Make sure you understand the person’s role expectations at the current level and the next level. The current level documentation covers the performance expectations the person should meet now. The next-level documentation is helpful for you to recognize performance beyond expectations.
Go over any previous reviews.
Read all the previous reviews the person has received at the company in chronological order. This review will help you see patterns and trends, and goals met and missed. The essential evaluations are the most recent, especially any from the last couple of years. Take extra care reading these to remind yourself of prior performance discussions (if you wrote them) and understand the current development areas.
What if you disagree with the assessments in reviews written by their previous manager?
Suppose the person is new to your team, or you are a new lead for an existing group. In that case, occasionally, you will read prior reviews and realize that the previous manager used a very different approach to performance than your own. Ideally, everyone is evaluating against the company’s career pathing rubric, but sometimes it is applied differently. In this case, you may need to prepare for some challenging conversations.
You might choose to treat this review cycle as a transitional one, giving people time to adjust to your management style. If you do that, make sure they understand how future reviews will work differently.
Read through your notes from your review of e-mail or messaging exchanges.
Scanning through your messages from the review period will help remind you of any events, successes, or challenges that you may have forgotten about during the review period.
Study the work output to understand the person’s contributions to their projects.
A reminder from the previous article: a person’s code contributions do not reflect the sum of their contributions. Senior developers may contribute less code because they are more efficient or spend time helping other people. Look at code reviews, bug notes, documentation, Architectural Decision Records, or anything else that will demonstrate contributions to the team’s projects.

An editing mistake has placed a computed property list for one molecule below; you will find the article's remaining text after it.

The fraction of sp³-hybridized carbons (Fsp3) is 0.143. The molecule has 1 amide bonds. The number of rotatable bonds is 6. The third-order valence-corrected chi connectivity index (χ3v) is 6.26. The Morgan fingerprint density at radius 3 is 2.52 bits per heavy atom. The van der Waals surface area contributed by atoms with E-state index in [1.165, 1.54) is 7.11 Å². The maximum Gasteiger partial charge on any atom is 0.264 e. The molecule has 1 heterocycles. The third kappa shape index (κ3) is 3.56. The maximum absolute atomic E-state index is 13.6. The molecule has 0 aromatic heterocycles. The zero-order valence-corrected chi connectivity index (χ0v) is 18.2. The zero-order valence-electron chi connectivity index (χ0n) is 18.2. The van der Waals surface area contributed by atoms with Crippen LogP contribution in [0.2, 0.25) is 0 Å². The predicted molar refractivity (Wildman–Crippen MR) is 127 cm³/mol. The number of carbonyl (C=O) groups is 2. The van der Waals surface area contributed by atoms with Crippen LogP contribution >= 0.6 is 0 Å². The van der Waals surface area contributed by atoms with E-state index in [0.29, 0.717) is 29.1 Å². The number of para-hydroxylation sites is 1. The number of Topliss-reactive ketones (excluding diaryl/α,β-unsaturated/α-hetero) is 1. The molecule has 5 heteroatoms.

You’re probably arriving at some opinions at this point.
By this point, you will have started to build the narrative, identified some possible key discussion topics, and formed opinions on the person’s performance. You likely started the process with ideas already, based on your interactions with the person over the review period. The views you bring at the start of the process aren’t necessarily incorrect. Still, they may be untrustworthy because of recency bias, affinity bias, or the person being very good at promoting their accomplishments (or taking credit for others’ work).
Now you will start to review the more subjective data. Does what you find conflict with or reinforce your existing viewpoint?
Review the peer evaluations.
Peer evaluations can be problematic. First, people can be tempted to cheat, colluding with their peers. Second, many people don’t want to criticize their co-workers. Third, they may worry about how their comments reflect on themselves. For these reasons, you will want to read between the lines when reading peer evaluations.
As you read through the peer comments, look for examples that support or challenge the narrative you have been building. If you find many things that challenge your message, you may reevaluate your opinions.
Read the self-evaluation last.
When people are evaluated based on something they produce, they naturally tend to create a narrative that accentuates their positive contributions and minimizes their negative ones. It isn’t necessarily deceptive; it is human nature. Therefore, I always read the self-evaluation last. I don’t want it to influence how I evaluate all the other data. However, the self-evaluation is still relevant because it is the person’s view of how things have gone—their side of the story.
There are a few things I always look for when reading this document: Are there good explanations for some challenges they had during the review period? How aware are they of their challenges and strengths? Are there any comments that might be relevant for the reviews of others on the team? Where are they interested in growing? Finally, is there anything that you can do to support them better in the following review period?
Now, write the review!
Having reviewed all the data, you are now ready to write the review. You have one or two messages for your narrative as well as the data to support it.
One of the biggest mistakes people make when writing a review is trying not to be too negative or too positive. Particularly problematic is using the “compliment sandwich” or vague language to avoid a challenging conversation when delivering the evaluation. Another mistake is creating a “balanced” review by overemphasizing small challenges or successes to offset a too positive or negative narrative.